Reasonably quiet and peaceful. Sundays, I do not like to go out. I prefer my nest instead – reading, writing, simply lazying around. However, I am glad I did manage to finish reading a book though, after a long time – but honestly it was because, the book was simply un-put-downable.
My friends had strongly recommended that I read Haruki Murakami sometime. This time I did. I picked up South of The Border, West of The Sun. There were other books too, written by him on the Crossword Shelf, but this one was the brief-est of all. I thought it would be quick to read and judge the work of a Japanese Author, the one I was trying for the first time. And, I must say I am happy, I made that choice. A different author’s book, of a different origin, excites me – leaves me hopeful of a different perception. Undoubtedly, Haruki’s sheer eloquence impressed me and got me hooked to this book.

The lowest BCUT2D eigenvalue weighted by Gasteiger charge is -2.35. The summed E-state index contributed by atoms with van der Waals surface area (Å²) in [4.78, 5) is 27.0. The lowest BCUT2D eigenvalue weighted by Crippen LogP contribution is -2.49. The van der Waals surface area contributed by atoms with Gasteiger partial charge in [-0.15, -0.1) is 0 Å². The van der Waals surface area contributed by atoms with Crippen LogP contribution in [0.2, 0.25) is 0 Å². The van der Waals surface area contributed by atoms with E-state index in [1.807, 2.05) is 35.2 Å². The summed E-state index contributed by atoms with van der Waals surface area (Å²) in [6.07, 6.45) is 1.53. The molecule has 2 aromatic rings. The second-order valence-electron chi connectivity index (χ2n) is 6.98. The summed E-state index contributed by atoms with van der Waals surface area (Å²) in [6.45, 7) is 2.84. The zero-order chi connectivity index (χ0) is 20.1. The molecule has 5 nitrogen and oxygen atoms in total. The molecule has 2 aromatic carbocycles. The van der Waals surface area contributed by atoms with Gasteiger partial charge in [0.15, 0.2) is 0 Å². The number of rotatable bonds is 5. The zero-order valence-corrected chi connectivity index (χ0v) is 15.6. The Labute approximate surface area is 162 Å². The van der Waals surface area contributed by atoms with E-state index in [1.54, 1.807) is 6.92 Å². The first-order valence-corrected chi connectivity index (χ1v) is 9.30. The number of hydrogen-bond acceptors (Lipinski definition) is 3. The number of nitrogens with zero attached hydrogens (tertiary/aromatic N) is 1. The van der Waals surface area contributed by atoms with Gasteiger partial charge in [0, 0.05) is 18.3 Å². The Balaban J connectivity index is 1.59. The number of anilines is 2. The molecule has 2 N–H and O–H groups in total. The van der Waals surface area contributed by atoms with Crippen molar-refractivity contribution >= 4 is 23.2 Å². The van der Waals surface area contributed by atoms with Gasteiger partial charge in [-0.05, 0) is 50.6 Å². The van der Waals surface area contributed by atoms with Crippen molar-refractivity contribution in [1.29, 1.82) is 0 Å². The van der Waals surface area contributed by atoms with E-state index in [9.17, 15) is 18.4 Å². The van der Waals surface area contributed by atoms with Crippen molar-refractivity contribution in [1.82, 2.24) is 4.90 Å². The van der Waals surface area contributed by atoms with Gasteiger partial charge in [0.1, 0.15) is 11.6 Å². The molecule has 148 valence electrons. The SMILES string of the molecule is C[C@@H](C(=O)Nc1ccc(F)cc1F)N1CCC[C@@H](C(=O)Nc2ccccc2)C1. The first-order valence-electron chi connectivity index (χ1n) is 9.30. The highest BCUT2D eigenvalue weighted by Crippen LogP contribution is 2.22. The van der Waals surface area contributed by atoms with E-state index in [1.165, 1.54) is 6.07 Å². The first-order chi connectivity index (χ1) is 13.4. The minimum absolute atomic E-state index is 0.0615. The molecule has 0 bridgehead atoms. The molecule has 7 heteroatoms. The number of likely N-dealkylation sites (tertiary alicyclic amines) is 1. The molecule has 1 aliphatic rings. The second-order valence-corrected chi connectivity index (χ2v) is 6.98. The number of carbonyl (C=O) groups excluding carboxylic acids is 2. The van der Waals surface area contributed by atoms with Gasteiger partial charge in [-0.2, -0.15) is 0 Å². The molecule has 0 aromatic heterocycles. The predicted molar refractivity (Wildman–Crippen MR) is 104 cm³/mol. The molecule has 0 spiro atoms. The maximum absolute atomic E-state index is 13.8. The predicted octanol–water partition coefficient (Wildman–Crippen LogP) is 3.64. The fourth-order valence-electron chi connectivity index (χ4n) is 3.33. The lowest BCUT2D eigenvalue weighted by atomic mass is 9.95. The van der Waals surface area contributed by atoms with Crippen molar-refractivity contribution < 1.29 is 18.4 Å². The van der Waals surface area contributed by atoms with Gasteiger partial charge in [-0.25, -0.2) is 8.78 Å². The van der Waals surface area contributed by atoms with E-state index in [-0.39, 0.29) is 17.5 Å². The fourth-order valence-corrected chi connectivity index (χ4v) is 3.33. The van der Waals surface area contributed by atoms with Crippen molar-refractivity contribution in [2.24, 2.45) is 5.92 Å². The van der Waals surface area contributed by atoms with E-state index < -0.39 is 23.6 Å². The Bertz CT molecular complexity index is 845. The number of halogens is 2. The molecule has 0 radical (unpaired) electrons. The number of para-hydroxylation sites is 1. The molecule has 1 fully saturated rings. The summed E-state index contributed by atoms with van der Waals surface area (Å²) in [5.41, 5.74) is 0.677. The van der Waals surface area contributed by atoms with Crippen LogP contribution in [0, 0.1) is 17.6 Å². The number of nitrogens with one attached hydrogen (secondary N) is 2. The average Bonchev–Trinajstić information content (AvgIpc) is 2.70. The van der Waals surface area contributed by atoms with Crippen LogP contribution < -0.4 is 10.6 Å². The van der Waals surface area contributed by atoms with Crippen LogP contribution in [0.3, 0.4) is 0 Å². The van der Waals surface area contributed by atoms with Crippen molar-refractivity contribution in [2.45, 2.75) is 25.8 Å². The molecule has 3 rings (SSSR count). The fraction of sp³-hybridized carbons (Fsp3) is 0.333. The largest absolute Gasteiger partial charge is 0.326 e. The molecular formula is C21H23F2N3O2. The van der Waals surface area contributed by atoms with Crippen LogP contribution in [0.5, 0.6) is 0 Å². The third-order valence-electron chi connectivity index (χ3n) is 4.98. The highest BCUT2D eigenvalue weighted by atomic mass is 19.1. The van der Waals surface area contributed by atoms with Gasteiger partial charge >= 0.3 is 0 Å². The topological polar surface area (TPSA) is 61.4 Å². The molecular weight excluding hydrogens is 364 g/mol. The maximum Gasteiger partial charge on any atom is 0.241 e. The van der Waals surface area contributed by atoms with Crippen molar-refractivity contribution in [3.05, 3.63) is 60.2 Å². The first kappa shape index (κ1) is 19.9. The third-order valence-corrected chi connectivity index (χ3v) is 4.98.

Haruki Murakami’s South of The Border, West of The Sun
The story, not so unusual but crafted quite unusually – about love, life, loss and pain that it almost lingers on your mind for quite some time. It’s Hajime and Shimamoto’s journey of life, with other characters who lend strength to the ongoing tale. Some instances were so believable, and the way it’s penned down created a successful imagery of events while reading. Also, loved the way he described nature at several instances – absolutely poetry-injected.
As always, here’s an excerpt from the book – “Our world’s like living in a desert. Rain falls and the flowers bloom. No rain, they wither up. Bugs are eaten by lizards, lizards are eaten by birds. But, in the end every one of them does. They die and dry up. One generation dies, and the next one takes over. That’s how it goes. Lots of different ways to live, And lots of different ways to die. But in the end that doesn’t make a bit of difference. All that remains is a desert.”